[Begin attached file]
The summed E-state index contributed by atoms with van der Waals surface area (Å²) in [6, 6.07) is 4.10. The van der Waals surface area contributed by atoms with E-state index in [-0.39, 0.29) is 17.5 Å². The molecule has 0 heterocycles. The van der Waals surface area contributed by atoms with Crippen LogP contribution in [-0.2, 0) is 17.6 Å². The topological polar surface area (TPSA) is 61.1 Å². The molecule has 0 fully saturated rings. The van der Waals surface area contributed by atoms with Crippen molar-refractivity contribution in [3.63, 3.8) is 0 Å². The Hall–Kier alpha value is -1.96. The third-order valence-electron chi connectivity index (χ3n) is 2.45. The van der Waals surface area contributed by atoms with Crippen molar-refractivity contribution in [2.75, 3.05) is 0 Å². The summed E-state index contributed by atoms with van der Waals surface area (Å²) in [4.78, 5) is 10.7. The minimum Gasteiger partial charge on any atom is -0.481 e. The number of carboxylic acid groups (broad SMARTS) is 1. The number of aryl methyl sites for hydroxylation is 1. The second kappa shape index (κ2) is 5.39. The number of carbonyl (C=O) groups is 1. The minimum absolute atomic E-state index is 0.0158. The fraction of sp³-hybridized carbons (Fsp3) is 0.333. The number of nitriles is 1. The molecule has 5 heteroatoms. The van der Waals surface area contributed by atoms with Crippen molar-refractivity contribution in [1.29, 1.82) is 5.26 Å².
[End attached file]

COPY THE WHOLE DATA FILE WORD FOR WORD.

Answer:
The summed E-state index contributed by atoms with van der Waals surface area (Å²) in [6, 6.07) is 4.10. The van der Waals surface area contributed by atoms with E-state index in [-0.39, 0.29) is 17.5 Å². The molecule has 0 heterocycles. The van der Waals surface area contributed by atoms with Crippen LogP contribution in [-0.2, 0) is 17.6 Å². The topological polar surface area (TPSA) is 61.1 Å². The molecule has 0 fully saturated rings. The van der Waals surface area contributed by atoms with Crippen molar-refractivity contribution in [3.63, 3.8) is 0 Å². The Hall–Kier alpha value is -1.96. The third-order valence-electron chi connectivity index (χ3n) is 2.45. The van der Waals surface area contributed by atoms with Crippen molar-refractivity contribution in [2.75, 3.05) is 0 Å². The summed E-state index contributed by atoms with van der Waals surface area (Å²) in [4.78, 5) is 10.7. The minimum Gasteiger partial charge on any atom is -0.481 e. The number of carboxylic acid groups (broad SMARTS) is 1. The number of aryl methyl sites for hydroxylation is 1. The second kappa shape index (κ2) is 5.39. The number of carbonyl (C=O) groups is 1. The minimum absolute atomic E-state index is 0.0158. The fraction of sp³-hybridized carbons (Fsp3) is 0.333. The number of nitriles is 1. The molecule has 5 heteroatoms. The van der Waals surface area contributed by atoms with Crippen molar-refractivity contribution in [1.29, 1.82) is 5.26 Å².